Only good things can come for a restaurant when every member of the management team realizes that they are important, and that each and every member of the team is responsible for contributing to the improvement of your restaurant beyond the running of shifts. That is why it is very powerful to rotate the chairman’s duties.
More Things to Remember
First, cancel the lecture series. That’s not what these meetings are for. You probably aren’t rich enough to afford managers who do not participate and share in improving your restaurant. Make sure each participant speaks. To develop confidence and build professionalism and self-image, release some topics in advance so participants can think them through. Reveal other topics on the spot to get the first impressions of the participants.
The chairman should direct discussions that go around the table and ask each participant to state their opinion on a topic before a general discussion begins. Expect the chairman to recognize people who want to contribute, but also to call on people who may be reticent. It may just be their personality to be quiet – not an indication of a lack of knowledge, ideas or perspective.
This is a management team meeting, so let the team have the floor. At the beginning of this process, owners and general managers should not talk more than 50 percent of the time – even less as the process continues. As time goes on, the best meetings feature less and less talk from the chairman, owner or general manager and more from management team members. As a result, the meeting will become symbolic of a powerful management team in which everyone contributes.
Wherever possible, let the participants – not the chairman, owner or general manager – present topics, especially the ones they themselves have contributed to the agenda. Give them a featured slot early in the agenda to show that they are important, instead of giving them whatever time is left over once the boss is finished talking.
Do not be afraid of controversy, but be willing to defer decisions once all opinions are aired. “I’ll get back to you,” is easier for people to hear than, “I don’t know.”
Initiate pilot programs in place of endless debate. “Let’s try it,” is easier for people to hear than, “Let’s change everything.” Set a deadline for evaluation of the pilot program and connect that deadline to an agenda item in a future meeting.
Stretch to go beyond what people expect. We’ve all been to a lot of meetings. Can you imagine yourself there, hearing something fresh and new? When leading a meeting, always be looking for material. I have seen Mike Cole, operations director at the 10-unit i Fratelli Pizza in North Texas, lead a managers meeting by quoting U.S. presidents and other historical figures to illustrate a point. At the airport in Tulsa, Oklahoma, I met a cabdriver named Nader who considered himself an entrepreneur running a business – not just a cabdriver. I used that as material to inspire a group of restaurant managers. One group of managers I met with had the habit of blaming employees instead of taking responsibility for their restaurant. I passed out hand mirrors for everyone to use when they had a complaint, so they could look at themselves. This underlined that developing answers and solutions are the responsibilities of managers.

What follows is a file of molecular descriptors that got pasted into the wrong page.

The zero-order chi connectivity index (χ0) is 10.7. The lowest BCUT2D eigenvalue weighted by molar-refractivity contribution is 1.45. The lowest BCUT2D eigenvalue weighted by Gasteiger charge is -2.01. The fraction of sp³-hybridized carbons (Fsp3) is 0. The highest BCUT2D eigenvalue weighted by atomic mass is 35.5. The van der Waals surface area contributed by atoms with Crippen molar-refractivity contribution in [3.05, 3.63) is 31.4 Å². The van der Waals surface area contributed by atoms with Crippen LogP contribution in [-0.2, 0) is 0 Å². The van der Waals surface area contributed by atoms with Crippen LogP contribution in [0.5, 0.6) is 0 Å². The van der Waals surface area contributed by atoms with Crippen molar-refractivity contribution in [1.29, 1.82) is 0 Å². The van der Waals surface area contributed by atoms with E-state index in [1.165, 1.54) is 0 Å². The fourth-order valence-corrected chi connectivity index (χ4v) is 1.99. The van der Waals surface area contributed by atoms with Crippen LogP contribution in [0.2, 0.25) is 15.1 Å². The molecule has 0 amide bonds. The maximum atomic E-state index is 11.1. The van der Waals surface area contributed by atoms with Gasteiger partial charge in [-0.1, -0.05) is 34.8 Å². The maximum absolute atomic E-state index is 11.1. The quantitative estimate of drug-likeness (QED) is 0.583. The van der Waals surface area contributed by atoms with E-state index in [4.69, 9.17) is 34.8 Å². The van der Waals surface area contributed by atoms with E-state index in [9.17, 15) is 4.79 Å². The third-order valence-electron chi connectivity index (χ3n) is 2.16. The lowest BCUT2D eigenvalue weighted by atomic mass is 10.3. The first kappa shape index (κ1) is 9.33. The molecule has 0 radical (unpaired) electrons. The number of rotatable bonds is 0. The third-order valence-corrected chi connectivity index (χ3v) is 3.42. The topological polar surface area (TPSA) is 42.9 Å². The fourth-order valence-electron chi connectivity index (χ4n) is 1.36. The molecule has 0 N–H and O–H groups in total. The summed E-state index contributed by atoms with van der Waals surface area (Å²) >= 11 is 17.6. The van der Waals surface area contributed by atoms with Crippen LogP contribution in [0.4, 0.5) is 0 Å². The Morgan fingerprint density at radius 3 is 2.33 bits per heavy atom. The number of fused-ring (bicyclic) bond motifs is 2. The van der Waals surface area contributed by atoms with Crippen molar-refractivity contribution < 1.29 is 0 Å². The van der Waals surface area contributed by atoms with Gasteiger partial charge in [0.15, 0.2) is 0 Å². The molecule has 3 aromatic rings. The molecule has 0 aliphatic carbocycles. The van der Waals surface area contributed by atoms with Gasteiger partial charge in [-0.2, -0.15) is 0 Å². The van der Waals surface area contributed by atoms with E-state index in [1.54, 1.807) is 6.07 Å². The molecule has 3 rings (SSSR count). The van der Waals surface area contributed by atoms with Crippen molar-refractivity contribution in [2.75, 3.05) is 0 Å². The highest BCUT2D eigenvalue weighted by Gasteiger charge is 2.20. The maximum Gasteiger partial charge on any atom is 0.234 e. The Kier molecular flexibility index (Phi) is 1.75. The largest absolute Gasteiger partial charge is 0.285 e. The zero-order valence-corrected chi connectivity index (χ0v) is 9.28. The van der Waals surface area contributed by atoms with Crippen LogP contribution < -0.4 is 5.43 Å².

Stay alert to different ways of presenting a theme. Make people think and talk about the unexpected to make your point. Material is everywhere. Returning from a trip to Orlando, Florida, I met with a management team that was feeling they were up against some very challenging issues. I told them about my trip, and pointed out that if Disney could turn a swamp into a top tourist destination in America, a group of restaurant managers could probably conquer their operational issues.
Measurement is extremely important. Hold people accountable with specific goals and results that can be measured. Something either happened or it didn’t. A metric was either achieved or it wasn’t. Never leave a meeting agreeing on something that cannot be related to a benefit to the business and measured – preferably with a progress report at the next meeting. This also reinforces your desire to waste no manager’s time attending unimportant and meaningless meetings.
When you set up this meeting system, you will gain more than a valuable weekly forum where your management team comes together. You will also reinforce teamwork, measurement, accountability, participation, action, and important and timely contributions from each manager. Managers will get the message that managing a restaurant is a constant process of improvement – more than just running shifts. Practicing this is the best way to grow your restaurant and your company. Do this every week, and things will really start to move. What you had thought was impossible will start to happen.
— Matthew Mabel is President of Dallas based hospitality and management consulting firm Surrender, Inc, serving growing restaurant companies since 1991.